New agreement signed in hotel sector

In September 2006, an agreement was finally reached to renew the collective agreement for the hotel sector in Cyprus. The agreement provides for a total pay increase of about 2% of wages, while the minimum starting wages of new labour market entrants are to be raised incrementally. Healthcare contributions will also increase. Due to the intransigence of both the employers and trade unions, the government-mediated agreement has stipulated that certain non-pay issues would be deferred for further consultation. Although both sides accepted the agreement, tensions remain high in the sector.

On 12 September 2006, following a difficult round of bargaining – both during the direct talks and at the subsequent mediation stage – the social partners in the hotel sector accepted the mediation proposal put forward by the Ministry of Labour and Social Insurance (Υπουργείου Εργασίας και Κοινωνικών Ασφαλίσεων, MLSI), and signed a new collective agreement. The three-year agreement, which is effective retroactively from 1 April 2006 until 31 December 2008, covers around 16,000 workers in the hotel sector. However, 4,000 of these workers are immigrants who in practice may not be covered by the agreement, judging by previous violations of collective agreements on the part of the employers in this regard.

Signatories to the new agreement – apart from the MLSI – were, on the employee side, the Union of Hotel and Recreational Establishment Employees of Cyprus (Συντεχνία Υπαλλήλων Ξενοδοχείων και Κέντρων Αναψυχής Κύπρου, SΥXΚΑ), affiliated to the Pancyprian Federation of Labour (Παγκύπρια Εργατική Ομοσπονδία, PΕΟ), and the Federation of Hotel Industry Employees (Ομοσπονδία Υπαλλήλων Ξενοδοχειακής Βιομηχανίας, ΟUXΕΒ), affiliated to the Cyprus Workers’ Confederation (Συνομοσπονδία Εργαζομένων Κύπρου, SΕΚ). The signatories representing the employers were the Pancyprian Association of Hoteliers (Παγκύπριος Σύνδεσμος Ξενοδόχων, PASYXΕ) and the Association of Cyprus Tourist Enterprises (Σύνδεσμος Τουριστικών Επιχειρήσεων Κύπρου, SΤΕΚ).

Pay issues

The pay-related part of the agreement provides for a total increase of about 2% of basic wages, as they stood on 31 March 2006, to be paid retroactively from 1 April 2006. The increase in minimum starting wages of new labour market entrants will be split over the duration of the agreement, with 50% of the total increase coming into effect on 1 January 2007, and a further 25% of the total increase being granted on 1 January 2008.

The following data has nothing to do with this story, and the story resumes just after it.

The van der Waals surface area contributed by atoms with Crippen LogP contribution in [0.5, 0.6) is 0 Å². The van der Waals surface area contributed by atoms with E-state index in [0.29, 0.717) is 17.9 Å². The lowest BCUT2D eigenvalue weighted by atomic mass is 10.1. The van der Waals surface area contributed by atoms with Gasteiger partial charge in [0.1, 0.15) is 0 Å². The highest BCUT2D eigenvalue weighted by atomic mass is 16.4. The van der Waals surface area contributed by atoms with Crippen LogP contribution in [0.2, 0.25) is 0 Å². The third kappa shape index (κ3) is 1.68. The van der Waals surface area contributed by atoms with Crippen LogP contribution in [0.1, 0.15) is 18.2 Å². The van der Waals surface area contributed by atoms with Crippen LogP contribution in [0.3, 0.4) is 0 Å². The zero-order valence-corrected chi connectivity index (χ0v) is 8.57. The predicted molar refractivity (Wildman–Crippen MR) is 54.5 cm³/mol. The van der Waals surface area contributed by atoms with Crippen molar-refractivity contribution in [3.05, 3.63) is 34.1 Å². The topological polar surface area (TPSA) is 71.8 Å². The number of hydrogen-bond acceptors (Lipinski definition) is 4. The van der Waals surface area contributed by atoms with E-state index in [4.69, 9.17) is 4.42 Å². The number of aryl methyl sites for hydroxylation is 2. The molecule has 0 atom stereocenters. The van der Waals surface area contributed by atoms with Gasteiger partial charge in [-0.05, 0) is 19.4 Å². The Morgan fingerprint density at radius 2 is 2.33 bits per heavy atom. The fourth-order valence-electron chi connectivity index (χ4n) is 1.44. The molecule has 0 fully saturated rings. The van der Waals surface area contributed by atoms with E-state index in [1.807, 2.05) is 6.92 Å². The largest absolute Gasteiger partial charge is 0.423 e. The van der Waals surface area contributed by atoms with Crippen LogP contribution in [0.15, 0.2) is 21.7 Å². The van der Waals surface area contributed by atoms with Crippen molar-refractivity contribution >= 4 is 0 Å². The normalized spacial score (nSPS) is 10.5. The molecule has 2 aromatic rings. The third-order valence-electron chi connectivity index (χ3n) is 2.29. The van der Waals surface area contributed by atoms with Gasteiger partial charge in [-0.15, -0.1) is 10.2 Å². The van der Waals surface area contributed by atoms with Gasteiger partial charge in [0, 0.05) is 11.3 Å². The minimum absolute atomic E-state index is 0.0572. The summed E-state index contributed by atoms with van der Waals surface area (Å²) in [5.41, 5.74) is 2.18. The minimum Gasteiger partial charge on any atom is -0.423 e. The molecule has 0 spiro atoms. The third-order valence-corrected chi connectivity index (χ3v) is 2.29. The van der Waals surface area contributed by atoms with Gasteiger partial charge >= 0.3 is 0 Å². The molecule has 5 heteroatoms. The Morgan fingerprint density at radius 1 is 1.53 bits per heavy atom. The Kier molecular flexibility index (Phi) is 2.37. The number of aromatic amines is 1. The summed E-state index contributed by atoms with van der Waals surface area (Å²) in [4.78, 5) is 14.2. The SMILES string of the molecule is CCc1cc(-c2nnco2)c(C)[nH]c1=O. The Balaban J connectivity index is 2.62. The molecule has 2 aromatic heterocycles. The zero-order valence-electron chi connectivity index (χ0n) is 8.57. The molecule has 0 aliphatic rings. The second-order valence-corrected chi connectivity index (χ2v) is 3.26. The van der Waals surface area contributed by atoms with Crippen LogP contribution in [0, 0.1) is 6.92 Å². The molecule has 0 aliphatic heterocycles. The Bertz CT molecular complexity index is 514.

Contributions from both employers and employees to the healthcare funds of PEO and SEK are to be increased by CYP 1.50 (€2.63), to be spread over three equal instalments of CYP 0.50 per month, the first beginning on 1 August 2006, the second on 1 January 2007 and the third on 1 January 2008.

Non-pay issues

In relation to non-pay matters, the new agreement is not significantly different from the previous one (CY0410101N). In essence, most of the non-pay issues – as presented in the framework of demands submitted by the trade unions on 23 February 2006 and belatedly by the employer organisations on 13 April 2006 (CY0605019I) – were deferred for further discussion. Principally, under Article 8 of the new agreement, the two sides must do the following:

  • hold consultations, if necessary under the aegis of the Ministry of Labour and Social Insurance, on the issues raised during the bargaining with regard to the manner in which employees will be compensated for work done on Sundays and holidays that coincide with a day off or a weekend, and also with regard to the period required for payment of the Easter bonus;
  • hold consultations on the problems faced by the hotel industry, including issues that will contribute to the implementation of the collective agreement in the sector.

Codification of agreement

Perhaps the most important non-pay regulation concerns the codification of the sectoral collective agreement. On the basis of Article 5 of the new agreement, the two sides must carry out intensive consultations for the purposes of codifying the agreement. Such consultations must be completed by 31 December 2006. Article 5 stipulates that, if no agreement is reached between the two sides, the codification will be referred to the Department of Industrial Relations within the Ministry of Labour and Social Insurance, which will make a specific recommendation.

Views of social partners

The two sides accepted the ministry’s mediation proposal – which cannot be considered satisfactory to either side – in conditions of heightened tension and confrontation. Moreover, the intransigence of the two sides was apparent from the beginning of the bargaining on 3 May 2006, since the employer organisations and trade unions alike ruled out any substantive dialogue on the other side’s proposals (CY0605019I). When the bargaining was declared deadlocked, PEO and SEK called a 48-hour token strike for 21 and 22 August 2006; however, this protest action was averted at the last moment.

In an announcement issued by ΟUXΕΒ on 18 August 2006, just one day before the final submission of the mediation proposal by the ministry, the hoteliers abandoned almost all of their claims in order to maintain industrial peace, breaking the deadlock and averting strike action which would have hit the Cypriot economy at the height of the tourist season.

However, the trade unions noted the provocative, unjustified insistence of the employer side to constantly cut back workers’ rights in the sector: in the employees’ view, this makes jobs in the hotel industry unattractive. Likewise, the unions believe that, in the past, the substantial benefits they were granted worked to the benefit of the industry as a whole.

Eva Soumeli, Cyprus Labour Institute (INEK/PEO)

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